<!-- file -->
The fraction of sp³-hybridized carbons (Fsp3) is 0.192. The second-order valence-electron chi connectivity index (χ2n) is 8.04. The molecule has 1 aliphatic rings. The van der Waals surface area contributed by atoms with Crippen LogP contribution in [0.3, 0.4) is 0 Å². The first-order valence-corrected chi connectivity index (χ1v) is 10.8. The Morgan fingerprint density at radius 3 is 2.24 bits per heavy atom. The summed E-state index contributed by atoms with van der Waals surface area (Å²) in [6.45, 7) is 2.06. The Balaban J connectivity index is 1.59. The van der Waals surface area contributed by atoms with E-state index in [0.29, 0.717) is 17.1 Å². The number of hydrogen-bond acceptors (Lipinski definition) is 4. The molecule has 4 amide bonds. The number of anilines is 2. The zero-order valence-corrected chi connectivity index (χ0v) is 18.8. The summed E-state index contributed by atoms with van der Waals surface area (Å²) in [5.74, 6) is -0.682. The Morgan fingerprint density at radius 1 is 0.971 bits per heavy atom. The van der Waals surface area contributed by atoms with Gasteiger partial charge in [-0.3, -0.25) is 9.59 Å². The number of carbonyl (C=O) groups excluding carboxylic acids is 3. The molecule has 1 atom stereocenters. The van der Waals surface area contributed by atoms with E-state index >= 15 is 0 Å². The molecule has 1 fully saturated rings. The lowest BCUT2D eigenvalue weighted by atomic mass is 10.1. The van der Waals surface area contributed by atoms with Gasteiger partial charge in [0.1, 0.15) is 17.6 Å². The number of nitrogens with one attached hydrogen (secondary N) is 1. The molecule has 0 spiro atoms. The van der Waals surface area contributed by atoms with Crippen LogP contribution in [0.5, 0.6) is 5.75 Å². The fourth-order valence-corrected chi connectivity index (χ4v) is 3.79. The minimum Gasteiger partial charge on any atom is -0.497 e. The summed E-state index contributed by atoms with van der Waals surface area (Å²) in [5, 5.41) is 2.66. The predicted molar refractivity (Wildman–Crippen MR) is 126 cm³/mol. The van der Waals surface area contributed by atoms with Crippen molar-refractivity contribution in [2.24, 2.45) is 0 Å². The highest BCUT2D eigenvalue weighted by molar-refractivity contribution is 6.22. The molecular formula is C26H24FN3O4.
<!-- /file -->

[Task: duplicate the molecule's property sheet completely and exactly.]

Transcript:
The fraction of sp³-hybridized carbons (Fsp3) is 0.192. The second-order valence-electron chi connectivity index (χ2n) is 8.04. The molecule has 1 aliphatic rings. The van der Waals surface area contributed by atoms with Crippen LogP contribution in [0.3, 0.4) is 0 Å². The first-order valence-corrected chi connectivity index (χ1v) is 10.8. The Morgan fingerprint density at radius 3 is 2.24 bits per heavy atom. The summed E-state index contributed by atoms with van der Waals surface area (Å²) in [6.45, 7) is 2.06. The Balaban J connectivity index is 1.59. The van der Waals surface area contributed by atoms with E-state index in [0.29, 0.717) is 17.1 Å². The number of hydrogen-bond acceptors (Lipinski definition) is 4. The molecule has 4 amide bonds. The number of anilines is 2. The zero-order valence-corrected chi connectivity index (χ0v) is 18.8. The summed E-state index contributed by atoms with van der Waals surface area (Å²) in [5.74, 6) is -0.682. The Morgan fingerprint density at radius 1 is 0.971 bits per heavy atom. The van der Waals surface area contributed by atoms with Gasteiger partial charge in [-0.3, -0.25) is 9.59 Å². The number of carbonyl (C=O) groups excluding carboxylic acids is 3. The molecule has 1 atom stereocenters. The van der Waals surface area contributed by atoms with E-state index >= 15 is 0 Å². The molecule has 1 fully saturated rings. The lowest BCUT2D eigenvalue weighted by atomic mass is 10.1. The van der Waals surface area contributed by atoms with Gasteiger partial charge in [0.1, 0.15) is 17.6 Å². The number of nitrogens with one attached hydrogen (secondary N) is 1. The molecule has 0 spiro atoms. The van der Waals surface area contributed by atoms with Crippen LogP contribution in [0.5, 0.6) is 5.75 Å². The fourth-order valence-corrected chi connectivity index (χ4v) is 3.79. The minimum Gasteiger partial charge on any atom is -0.497 e. The summed E-state index contributed by atoms with van der Waals surface area (Å²) in [5, 5.41) is 2.66. The predicted molar refractivity (Wildman–Crippen MR) is 126 cm³/mol. The van der Waals surface area contributed by atoms with Crippen molar-refractivity contribution in [2.24, 2.45) is 0 Å². The highest BCUT2D eigenvalue weighted by molar-refractivity contribution is 6.22. The molecular formula is C26H24FN3O4.